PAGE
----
I hope you will join us next Sunday, July 24th, as we join with New Yorkers from all across the state at simultaneous rallies in Manhattan, Albany, Rochester and Buffalo, calling on politicians to let the people vote on marriage.
Next Sunday is the day that New York will begin issuing marriage licenses to same-sex couples, as the new legislation imposing same-sex marriage on the state takes effect. But this isn't the end of the battle for marriage in New York, not by a long shot. As I told the New York Times this week, this is just the start of a new chapter in a long fight for the future of marriage.
Politicians in Albany have had their say. Governor Cuomo has had his. Now it's time for the people of New York to have their own chance to vote on marriage.
Gay marriage advocates would like nothing better than to deceive the American people into thinking that the road to same-sex marriage is a one-way street, that the moment a state adopts same-sex marriage the debate is suddenly ended and it's time to move on.
Just ask the people of Maine, who watched their legislators adopt a same-sex marriage bill and promptly exercised their “People's Veto” before the law was ever implemented. Or the people of California who saw their state supreme court vote to impose gay marriage and quickly amended their state constitution to reverse the court ruling.
New Hampshire voters cleaned house last November after their legislators voted to implement same-sex marriage, electing a strong pro-marriage majority in both houses of the state legislature and setting the stage for a gay marriage repeal vote next spring. And voters in Iowa, for the first time ever, tossed three sitting Supreme Court justices out of office for their votes to force same-sex marriage on the state.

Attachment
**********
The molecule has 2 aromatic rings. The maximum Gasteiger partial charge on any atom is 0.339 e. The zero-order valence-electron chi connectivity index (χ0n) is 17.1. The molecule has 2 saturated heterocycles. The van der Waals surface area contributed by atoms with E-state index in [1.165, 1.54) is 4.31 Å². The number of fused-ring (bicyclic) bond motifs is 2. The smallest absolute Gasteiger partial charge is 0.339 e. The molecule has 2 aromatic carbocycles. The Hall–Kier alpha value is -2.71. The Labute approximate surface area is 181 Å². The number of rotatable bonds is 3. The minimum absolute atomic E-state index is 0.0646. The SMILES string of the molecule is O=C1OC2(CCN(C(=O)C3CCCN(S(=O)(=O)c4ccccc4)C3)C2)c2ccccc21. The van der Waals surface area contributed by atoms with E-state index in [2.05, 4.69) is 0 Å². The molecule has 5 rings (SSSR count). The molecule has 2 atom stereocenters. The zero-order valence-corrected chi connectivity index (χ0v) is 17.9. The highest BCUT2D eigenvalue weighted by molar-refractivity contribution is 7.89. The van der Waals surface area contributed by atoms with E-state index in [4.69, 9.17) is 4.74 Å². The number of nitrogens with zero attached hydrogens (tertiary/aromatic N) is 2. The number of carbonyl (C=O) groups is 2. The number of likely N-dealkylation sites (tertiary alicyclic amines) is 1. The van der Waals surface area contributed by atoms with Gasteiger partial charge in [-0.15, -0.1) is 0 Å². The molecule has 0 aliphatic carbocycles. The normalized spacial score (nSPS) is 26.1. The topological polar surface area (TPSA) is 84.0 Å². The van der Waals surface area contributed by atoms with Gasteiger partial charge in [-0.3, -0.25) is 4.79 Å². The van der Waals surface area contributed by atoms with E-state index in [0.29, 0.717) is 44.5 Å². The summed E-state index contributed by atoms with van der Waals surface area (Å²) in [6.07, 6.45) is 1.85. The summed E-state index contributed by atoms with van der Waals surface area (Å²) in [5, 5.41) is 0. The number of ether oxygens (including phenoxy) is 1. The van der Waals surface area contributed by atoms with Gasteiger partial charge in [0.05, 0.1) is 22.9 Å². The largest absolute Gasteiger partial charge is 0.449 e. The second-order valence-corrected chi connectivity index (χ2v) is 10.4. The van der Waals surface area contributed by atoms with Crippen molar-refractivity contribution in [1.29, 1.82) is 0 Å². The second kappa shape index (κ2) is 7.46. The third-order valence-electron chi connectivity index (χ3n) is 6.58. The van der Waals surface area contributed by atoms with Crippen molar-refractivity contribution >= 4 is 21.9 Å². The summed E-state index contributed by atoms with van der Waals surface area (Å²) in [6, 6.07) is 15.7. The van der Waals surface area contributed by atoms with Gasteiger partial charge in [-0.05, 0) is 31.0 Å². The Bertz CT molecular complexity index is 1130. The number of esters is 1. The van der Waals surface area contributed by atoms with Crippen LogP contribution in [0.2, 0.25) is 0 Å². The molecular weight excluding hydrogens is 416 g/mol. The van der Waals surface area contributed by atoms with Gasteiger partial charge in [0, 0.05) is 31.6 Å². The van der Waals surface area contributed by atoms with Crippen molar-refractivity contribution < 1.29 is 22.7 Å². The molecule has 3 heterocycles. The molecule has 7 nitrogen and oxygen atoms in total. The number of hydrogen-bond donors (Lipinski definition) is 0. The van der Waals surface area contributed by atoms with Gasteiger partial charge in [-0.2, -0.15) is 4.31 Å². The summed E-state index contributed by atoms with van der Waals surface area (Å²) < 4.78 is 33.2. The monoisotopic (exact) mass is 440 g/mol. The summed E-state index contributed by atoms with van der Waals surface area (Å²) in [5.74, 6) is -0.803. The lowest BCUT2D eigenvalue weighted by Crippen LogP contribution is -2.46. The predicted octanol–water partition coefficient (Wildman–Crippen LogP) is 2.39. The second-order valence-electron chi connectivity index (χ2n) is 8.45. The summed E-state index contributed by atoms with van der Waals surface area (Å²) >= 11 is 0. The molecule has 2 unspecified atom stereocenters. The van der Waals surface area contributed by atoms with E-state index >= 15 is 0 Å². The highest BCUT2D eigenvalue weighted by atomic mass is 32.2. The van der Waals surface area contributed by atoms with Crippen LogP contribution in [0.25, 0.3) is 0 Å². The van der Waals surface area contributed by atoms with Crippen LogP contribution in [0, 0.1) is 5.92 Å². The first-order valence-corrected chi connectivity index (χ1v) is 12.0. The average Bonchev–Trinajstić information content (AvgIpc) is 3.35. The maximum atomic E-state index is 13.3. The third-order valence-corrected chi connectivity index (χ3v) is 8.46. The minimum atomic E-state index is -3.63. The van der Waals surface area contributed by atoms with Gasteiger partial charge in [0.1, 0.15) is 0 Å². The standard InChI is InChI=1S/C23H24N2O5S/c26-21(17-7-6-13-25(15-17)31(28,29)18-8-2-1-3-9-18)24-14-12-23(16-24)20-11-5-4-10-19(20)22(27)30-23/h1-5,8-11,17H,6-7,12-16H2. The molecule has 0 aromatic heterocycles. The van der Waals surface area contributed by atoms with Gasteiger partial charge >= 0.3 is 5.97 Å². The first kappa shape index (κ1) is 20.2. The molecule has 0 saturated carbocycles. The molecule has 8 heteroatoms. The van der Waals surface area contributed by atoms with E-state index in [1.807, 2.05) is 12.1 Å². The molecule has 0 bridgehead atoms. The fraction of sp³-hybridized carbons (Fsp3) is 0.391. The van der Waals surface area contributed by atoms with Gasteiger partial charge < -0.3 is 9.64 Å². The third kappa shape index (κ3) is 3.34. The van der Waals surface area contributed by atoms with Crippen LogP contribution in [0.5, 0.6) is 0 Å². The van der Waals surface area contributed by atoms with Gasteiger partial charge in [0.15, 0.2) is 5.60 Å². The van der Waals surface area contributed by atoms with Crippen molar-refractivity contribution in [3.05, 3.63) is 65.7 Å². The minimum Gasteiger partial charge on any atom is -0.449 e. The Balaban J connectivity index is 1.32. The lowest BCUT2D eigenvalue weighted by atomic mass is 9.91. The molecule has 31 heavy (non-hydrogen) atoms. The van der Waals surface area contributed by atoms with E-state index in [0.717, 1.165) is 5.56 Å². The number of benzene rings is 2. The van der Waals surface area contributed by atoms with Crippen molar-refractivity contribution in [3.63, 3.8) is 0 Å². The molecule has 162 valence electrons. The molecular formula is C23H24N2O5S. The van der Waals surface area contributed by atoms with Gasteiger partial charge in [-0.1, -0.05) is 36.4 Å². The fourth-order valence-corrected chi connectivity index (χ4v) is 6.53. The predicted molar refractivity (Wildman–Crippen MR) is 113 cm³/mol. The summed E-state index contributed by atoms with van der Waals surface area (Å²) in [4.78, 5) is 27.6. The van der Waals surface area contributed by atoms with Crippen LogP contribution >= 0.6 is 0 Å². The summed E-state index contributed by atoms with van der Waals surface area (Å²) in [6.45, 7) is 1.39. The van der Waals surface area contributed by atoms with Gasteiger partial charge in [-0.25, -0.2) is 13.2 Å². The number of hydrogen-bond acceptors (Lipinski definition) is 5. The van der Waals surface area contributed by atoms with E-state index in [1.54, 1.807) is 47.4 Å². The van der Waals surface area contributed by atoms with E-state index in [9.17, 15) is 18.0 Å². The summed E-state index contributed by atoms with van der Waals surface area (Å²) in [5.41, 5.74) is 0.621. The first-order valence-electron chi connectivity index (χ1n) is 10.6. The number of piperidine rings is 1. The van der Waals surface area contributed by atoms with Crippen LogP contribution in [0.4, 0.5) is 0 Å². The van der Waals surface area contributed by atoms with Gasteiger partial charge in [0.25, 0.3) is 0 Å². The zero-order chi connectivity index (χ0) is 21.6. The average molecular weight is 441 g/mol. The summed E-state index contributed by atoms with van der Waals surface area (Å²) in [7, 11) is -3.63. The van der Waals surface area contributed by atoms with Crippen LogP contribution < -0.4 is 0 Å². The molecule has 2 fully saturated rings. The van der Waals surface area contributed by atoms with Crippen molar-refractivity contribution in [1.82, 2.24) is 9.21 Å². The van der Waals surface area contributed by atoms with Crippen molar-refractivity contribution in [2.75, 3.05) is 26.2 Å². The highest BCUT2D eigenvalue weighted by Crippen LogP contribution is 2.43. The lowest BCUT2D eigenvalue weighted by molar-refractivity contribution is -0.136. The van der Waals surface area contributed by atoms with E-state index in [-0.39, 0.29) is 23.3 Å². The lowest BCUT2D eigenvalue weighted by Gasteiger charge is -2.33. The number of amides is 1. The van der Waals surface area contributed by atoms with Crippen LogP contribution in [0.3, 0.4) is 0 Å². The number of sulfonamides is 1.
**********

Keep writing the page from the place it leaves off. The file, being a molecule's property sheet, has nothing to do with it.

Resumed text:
Even in Massachusetts, voters very nearly succeeded in putting a marriage amendment on the ballot, and may yet have the final say on marriage.
The inevitability of same-sex marriage is a political charade – nothing more. How can a political cause be declared inevitable even before its first victory at the ballot box? Smoke and mirrors. Lies and campaign cash. That's how same-sex marriage was passed in New York, and New York voters have had enough.
If you live in New York, will you join us next Sunday afternoon at 3pm as we stand for marriage?
Full event details are available online at www.LetThePeopleVote.com, including directions to each rally, printable signs, and a chance to let us know you'll be coming.
And for those of you living outside New York, I hope you'll tell your friends and family about this kickoff rally in our campaign to Let The People Vote!